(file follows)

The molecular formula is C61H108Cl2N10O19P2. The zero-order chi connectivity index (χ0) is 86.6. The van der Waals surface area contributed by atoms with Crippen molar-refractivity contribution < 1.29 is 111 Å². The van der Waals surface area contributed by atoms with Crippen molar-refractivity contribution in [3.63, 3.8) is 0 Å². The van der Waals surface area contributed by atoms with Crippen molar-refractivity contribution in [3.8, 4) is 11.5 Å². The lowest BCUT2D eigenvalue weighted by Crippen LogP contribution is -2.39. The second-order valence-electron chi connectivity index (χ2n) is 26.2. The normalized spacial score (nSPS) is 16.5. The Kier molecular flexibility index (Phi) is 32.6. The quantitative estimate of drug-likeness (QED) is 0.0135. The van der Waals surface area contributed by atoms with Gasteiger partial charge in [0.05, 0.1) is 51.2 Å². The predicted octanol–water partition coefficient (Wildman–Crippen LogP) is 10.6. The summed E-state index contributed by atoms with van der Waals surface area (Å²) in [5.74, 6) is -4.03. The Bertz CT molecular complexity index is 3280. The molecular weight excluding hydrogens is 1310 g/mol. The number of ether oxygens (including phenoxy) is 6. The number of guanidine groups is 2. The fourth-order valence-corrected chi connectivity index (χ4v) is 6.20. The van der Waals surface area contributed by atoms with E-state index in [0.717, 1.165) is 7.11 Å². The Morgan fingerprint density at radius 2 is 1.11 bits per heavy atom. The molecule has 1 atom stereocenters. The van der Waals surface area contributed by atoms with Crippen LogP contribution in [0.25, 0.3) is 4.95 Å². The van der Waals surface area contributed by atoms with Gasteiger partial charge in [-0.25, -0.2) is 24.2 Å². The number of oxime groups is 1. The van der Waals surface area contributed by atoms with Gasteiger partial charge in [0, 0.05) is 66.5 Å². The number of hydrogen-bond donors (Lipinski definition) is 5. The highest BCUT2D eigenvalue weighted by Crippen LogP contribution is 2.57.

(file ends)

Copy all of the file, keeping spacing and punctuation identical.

The molecular formula is C61H108Cl2N10O19P2. The zero-order chi connectivity index (χ0) is 86.6. The van der Waals surface area contributed by atoms with Crippen molar-refractivity contribution < 1.29 is 111 Å². The van der Waals surface area contributed by atoms with Crippen molar-refractivity contribution in [3.63, 3.8) is 0 Å². The van der Waals surface area contributed by atoms with Crippen molar-refractivity contribution in [3.8, 4) is 11.5 Å². The lowest BCUT2D eigenvalue weighted by Crippen LogP contribution is -2.39. The second-order valence-electron chi connectivity index (χ2n) is 26.2. The normalized spacial score (nSPS) is 16.5. The Kier molecular flexibility index (Phi) is 32.6. The quantitative estimate of drug-likeness (QED) is 0.0135. The van der Waals surface area contributed by atoms with Gasteiger partial charge in [0.05, 0.1) is 51.2 Å². The predicted octanol–water partition coefficient (Wildman–Crippen LogP) is 10.6. The summed E-state index contributed by atoms with van der Waals surface area (Å²) in [5.74, 6) is -4.03. The Bertz CT molecular complexity index is 3280. The molecular weight excluding hydrogens is 1310 g/mol. The number of ether oxygens (including phenoxy) is 6. The number of guanidine groups is 2. The fourth-order valence-corrected chi connectivity index (χ4v) is 6.20. The van der Waals surface area contributed by atoms with E-state index in [0.717, 1.165) is 7.11 Å². The Morgan fingerprint density at radius 2 is 1.11 bits per heavy atom. The molecule has 1 atom stereocenters. The van der Waals surface area contributed by atoms with Crippen LogP contribution in [0.25, 0.3) is 4.95 Å². The van der Waals surface area contributed by atoms with Gasteiger partial charge in [-0.25, -0.2) is 24.2 Å². The number of oxime groups is 1. The van der Waals surface area contributed by atoms with Gasteiger partial charge in [0, 0.05) is 66.5 Å². The number of hydrogen-bond donors (Lipinski definition) is 5. The highest BCUT2D eigenvalue weighted by Crippen LogP contribution is 2.57.